“The women need their own machines so that they can get on with their work and Missio Scotland is supporting them with that,” Fr Pradeep said. “If they have their own machines, it means that they can work from home, earn more and enjoy a better life.

“These women are all mothers and they are trying to educate their children and give them a better chance in life, so support for them is crucial and this project is important and will really help Malathi and the other women.”

The project will see the women being provided with their own sewing machines by Missio Scotland, at a cost of between £350 and £400, but which is a priceless contribution to the women who will be impacted by this support as Fr Basil Rohan Fernando, National Director of the Pontifical Mission Societies in Sri Lanka, noted.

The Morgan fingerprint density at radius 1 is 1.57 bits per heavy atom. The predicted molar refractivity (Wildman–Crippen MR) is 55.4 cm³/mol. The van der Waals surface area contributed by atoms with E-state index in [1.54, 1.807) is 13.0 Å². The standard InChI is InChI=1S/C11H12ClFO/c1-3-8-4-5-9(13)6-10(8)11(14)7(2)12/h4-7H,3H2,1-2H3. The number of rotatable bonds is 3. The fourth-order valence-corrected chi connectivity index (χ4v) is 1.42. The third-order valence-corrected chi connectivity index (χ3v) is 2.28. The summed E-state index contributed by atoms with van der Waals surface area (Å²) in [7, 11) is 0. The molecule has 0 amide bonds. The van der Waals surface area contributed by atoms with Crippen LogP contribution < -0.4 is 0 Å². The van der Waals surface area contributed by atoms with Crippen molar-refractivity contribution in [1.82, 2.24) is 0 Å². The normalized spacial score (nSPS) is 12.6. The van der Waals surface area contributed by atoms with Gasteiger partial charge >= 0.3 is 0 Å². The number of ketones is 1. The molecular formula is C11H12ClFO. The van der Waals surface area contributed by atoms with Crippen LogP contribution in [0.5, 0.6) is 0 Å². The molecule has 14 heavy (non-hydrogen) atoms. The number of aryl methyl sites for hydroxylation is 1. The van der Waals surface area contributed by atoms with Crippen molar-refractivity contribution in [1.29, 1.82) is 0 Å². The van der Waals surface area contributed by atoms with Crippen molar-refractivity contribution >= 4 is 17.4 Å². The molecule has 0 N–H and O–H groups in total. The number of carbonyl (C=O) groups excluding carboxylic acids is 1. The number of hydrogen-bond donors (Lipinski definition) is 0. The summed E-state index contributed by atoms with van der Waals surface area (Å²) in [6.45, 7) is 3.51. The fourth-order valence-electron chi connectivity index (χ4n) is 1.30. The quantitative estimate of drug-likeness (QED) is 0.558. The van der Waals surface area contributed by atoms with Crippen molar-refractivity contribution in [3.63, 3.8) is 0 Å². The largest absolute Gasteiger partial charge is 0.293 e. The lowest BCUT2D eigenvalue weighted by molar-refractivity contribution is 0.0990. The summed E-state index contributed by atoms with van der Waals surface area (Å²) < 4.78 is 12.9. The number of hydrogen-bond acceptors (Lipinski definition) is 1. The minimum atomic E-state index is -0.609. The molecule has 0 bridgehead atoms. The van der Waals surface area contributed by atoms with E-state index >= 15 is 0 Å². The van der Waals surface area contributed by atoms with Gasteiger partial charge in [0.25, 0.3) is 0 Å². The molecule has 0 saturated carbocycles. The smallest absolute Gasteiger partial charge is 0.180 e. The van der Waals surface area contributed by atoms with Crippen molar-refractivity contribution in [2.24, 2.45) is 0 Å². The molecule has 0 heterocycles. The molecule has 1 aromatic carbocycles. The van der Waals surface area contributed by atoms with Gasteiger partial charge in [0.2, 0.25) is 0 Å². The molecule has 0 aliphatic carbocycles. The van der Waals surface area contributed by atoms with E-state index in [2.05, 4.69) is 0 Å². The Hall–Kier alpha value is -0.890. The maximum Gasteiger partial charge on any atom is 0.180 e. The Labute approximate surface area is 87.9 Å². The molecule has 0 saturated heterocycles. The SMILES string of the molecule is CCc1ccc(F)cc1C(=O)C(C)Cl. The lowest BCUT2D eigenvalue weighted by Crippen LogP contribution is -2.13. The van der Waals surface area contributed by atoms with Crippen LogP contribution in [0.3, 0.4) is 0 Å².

“I want to personally thank Fr Vincent Lockhart and Missio Scotland for electing to support this project, because that will provide direct assistance to families,” Fr Basil said. “It will have an impact, because it will allow the women to be even more creative. It might even allow them to start their own business and give jobs to others, you never know. The project will also have a community impact because this area is part Catholic, part Buddhist, so it will have an impact even in terms of religious harmony, which is needed in today’s world.”